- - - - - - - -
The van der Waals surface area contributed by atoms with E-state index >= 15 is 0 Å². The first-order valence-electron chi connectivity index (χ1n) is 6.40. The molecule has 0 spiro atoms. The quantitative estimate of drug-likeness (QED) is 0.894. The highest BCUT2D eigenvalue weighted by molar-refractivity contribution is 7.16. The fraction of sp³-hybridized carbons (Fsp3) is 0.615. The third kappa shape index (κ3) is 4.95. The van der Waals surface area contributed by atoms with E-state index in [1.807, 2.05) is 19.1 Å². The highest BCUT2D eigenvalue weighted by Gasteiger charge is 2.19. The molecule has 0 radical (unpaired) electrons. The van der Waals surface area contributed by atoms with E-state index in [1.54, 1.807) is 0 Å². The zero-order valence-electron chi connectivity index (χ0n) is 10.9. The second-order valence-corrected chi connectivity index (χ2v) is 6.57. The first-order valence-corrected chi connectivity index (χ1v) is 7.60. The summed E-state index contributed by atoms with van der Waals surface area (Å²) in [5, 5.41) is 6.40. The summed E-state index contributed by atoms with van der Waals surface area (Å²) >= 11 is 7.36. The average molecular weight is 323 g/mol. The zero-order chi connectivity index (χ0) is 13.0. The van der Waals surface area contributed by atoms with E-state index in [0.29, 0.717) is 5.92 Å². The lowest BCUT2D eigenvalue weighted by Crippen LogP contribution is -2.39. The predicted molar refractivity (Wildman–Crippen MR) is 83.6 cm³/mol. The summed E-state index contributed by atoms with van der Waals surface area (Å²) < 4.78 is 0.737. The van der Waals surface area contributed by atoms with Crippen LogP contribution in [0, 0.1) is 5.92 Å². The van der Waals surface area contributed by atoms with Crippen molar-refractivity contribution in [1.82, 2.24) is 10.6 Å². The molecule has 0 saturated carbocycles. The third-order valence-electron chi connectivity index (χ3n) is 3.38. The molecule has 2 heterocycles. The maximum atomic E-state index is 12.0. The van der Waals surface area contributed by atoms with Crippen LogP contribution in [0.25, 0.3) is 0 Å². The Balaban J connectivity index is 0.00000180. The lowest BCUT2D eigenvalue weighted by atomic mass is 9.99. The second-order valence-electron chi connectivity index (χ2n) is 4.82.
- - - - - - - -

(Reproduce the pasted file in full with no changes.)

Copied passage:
The van der Waals surface area contributed by atoms with E-state index >= 15 is 0 Å². The first-order valence-electron chi connectivity index (χ1n) is 6.40. The molecule has 0 spiro atoms. The quantitative estimate of drug-likeness (QED) is 0.894. The highest BCUT2D eigenvalue weighted by molar-refractivity contribution is 7.16. The fraction of sp³-hybridized carbons (Fsp3) is 0.615. The third kappa shape index (κ3) is 4.95. The van der Waals surface area contributed by atoms with E-state index in [1.807, 2.05) is 19.1 Å². The highest BCUT2D eigenvalue weighted by Gasteiger charge is 2.19. The molecule has 0 radical (unpaired) electrons. The van der Waals surface area contributed by atoms with E-state index in [1.54, 1.807) is 0 Å². The zero-order valence-electron chi connectivity index (χ0n) is 10.9. The second-order valence-corrected chi connectivity index (χ2v) is 6.57. The first-order valence-corrected chi connectivity index (χ1v) is 7.60. The summed E-state index contributed by atoms with van der Waals surface area (Å²) in [5, 5.41) is 6.40. The summed E-state index contributed by atoms with van der Waals surface area (Å²) >= 11 is 7.36. The average molecular weight is 323 g/mol. The zero-order chi connectivity index (χ0) is 13.0. The van der Waals surface area contributed by atoms with E-state index in [0.29, 0.717) is 5.92 Å². The lowest BCUT2D eigenvalue weighted by Crippen LogP contribution is -2.39. The predicted molar refractivity (Wildman–Crippen MR) is 83.6 cm³/mol. The summed E-state index contributed by atoms with van der Waals surface area (Å²) < 4.78 is 0.737. The van der Waals surface area contributed by atoms with Crippen LogP contribution in [0, 0.1) is 5.92 Å². The van der Waals surface area contributed by atoms with Crippen molar-refractivity contribution in [1.82, 2.24) is 10.6 Å². The molecule has 0 saturated carbocycles. The third-order valence-electron chi connectivity index (χ3n) is 3.38. The molecule has 2 heterocycles. The maximum atomic E-state index is 12.0. The van der Waals surface area contributed by atoms with Crippen LogP contribution in [0.25, 0.3) is 0 Å². The Balaban J connectivity index is 0.00000180. The lowest BCUT2D eigenvalue weighted by atomic mass is 9.99. The second-order valence-electron chi connectivity index (χ2n) is 4.82.